As Blair faced strong opposition during the run-up to the war, he focused the nation on the claim that Saddam could launch doomsday weapons within 45 minutes.

Unlike the Bush administration, Downing Street did not play up “regime change” or a possible “terror” link between the Iraqi dictator and Islamic militants.

After months of hunting for the elusive arms, and former Iraq Survey Group leader David Kay's admission that it was unlikely that any banned weapons would ever be found, many Britons believe that the stated purpose of the war was a lie.

“Do the WMDs really exist?” asked Casey Heaton, 33, another Aldershot resident.

She said that the discovery of chemical, biological, or nuclear weapons would justify the war, but, “you can’t do a war on a what-if. And that’s what they did – and innocent soldiers died for that.”

“My son’s father’s a soldier so I’m proud of them, but they shouldn’t’ve been out there in the first place,” Heaton said, adding that the war “messed up” her 13-year-old son.

“He though his dad was going to be blown up.”

Another Aldershot resident, Madelyn Nicholas, said she “couldn’t help but think (the WMDs) must’ve been there. But, if they were there why haven’t they found them?”

Nicholas believes the ouster of Saddam was justified. But she remains worried.

“But then, [Osama] bin Laden is still at large…” she said, adding that “for every one they catch, there’s another one waiting in the wings.”

Britons weigh relations with U.S.
In joining the U.S.-led war, relations within the European Union were strained as Britain, Spain, and Italy pulled away from the countries of “Old Europe” that opposed the war.

Last weekend, the Spanish public delivered a sobering message to the coalition by ousting the conservative government that led Spain into close involvement with Bush and Blair.

And while there has always been a special relationship between the United Kingdom and it’s one-time colony, many here feel that Britain had nothing to gain from the U.S.-orchestrated war.

Ashworth, whose son-in-law returned safely from Iraq, said that although he values Britain’s friendship with the United States, “we didn’t get many contracts in Iraq because they all went to (Vice President Dick) Cheney’s old company, Halliburton."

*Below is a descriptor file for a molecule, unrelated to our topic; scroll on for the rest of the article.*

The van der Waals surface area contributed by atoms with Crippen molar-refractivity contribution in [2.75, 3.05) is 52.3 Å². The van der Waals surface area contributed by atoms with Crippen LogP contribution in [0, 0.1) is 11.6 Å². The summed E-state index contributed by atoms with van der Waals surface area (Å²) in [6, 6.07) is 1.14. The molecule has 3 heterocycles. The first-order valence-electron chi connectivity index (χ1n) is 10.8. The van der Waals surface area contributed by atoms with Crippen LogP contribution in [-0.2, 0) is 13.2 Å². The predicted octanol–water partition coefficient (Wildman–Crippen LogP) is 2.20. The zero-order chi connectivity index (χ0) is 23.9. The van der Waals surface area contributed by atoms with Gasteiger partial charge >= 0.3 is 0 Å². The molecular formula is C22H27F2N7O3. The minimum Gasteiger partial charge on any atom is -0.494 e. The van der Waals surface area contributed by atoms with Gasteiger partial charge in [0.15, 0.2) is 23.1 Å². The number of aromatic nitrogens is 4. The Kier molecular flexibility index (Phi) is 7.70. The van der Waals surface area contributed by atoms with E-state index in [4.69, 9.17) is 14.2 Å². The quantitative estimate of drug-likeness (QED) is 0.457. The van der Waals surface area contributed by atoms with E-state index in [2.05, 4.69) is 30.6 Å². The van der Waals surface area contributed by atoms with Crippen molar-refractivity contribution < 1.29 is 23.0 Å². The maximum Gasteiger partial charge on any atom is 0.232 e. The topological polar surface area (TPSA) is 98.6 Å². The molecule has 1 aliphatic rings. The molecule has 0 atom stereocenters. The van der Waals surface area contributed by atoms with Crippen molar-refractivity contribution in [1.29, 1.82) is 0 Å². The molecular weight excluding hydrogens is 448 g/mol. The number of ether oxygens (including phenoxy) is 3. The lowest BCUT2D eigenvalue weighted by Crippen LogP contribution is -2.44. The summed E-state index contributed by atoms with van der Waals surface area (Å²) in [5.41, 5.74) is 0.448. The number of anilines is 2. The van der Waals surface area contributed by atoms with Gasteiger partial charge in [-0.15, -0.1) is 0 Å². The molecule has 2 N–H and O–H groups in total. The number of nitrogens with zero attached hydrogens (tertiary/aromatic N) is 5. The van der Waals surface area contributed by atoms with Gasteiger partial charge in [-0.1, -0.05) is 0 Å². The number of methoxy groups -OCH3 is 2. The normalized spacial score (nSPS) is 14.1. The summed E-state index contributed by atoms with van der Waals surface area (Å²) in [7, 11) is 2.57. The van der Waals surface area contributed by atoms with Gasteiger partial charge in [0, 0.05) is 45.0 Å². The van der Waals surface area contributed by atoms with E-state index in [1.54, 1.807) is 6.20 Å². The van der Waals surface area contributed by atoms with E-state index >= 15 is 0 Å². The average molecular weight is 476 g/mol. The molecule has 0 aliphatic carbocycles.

Image: Aldershot Military Museum Curator Ian Maine.
Jennifer Carlile  /
"I think we're more of a target now than we otherwise would've been," said Aldershot Military Museum Curator Ian Maine.

In the future, Ashworth expected Britain to be more involved in a European military alliance rather than siding with the United States.

Since the al-Qaida-linked November attacks on British interests in Istanbul, Turkey, Britons also worry that their involvement has brought terrorism upon their citizens.

British newspaper headlines following the attacks in Istanbul and the recent Madrid bombings wondered, “Is Britain next?”

And this week, security has been noticeably extra tight on the London underground system, with new messages warning passengers to be on the lookout for suspicious packages.

“I think we’re more of a target now than we otherwise would’ve been,” said Ian Maine, curator of the Aldershot military museum.

Maine said that living in a British military town one sees two different elements to the war: “the military and the political side.”

“The armed forces have to do what the politicians say. And when they go to war everybody gets behind them, and the original political purpose, or the purpose of the conflict, gets forgotten while everybody’s worrying about how well we’re going to do.”

The curator’s comments echoed those of many here where there's unquestioning loyalty to the troops but underlying mistrust in the government’s decision. (Many other Aldershot residents were even more critical of the war, but were unwilling to be identified.)

War veteran Maddemmon said that his grandsons never should have been sent to Iraq. But when asked if he wished they were at home, he was unwavering, “No! We’re a military family.”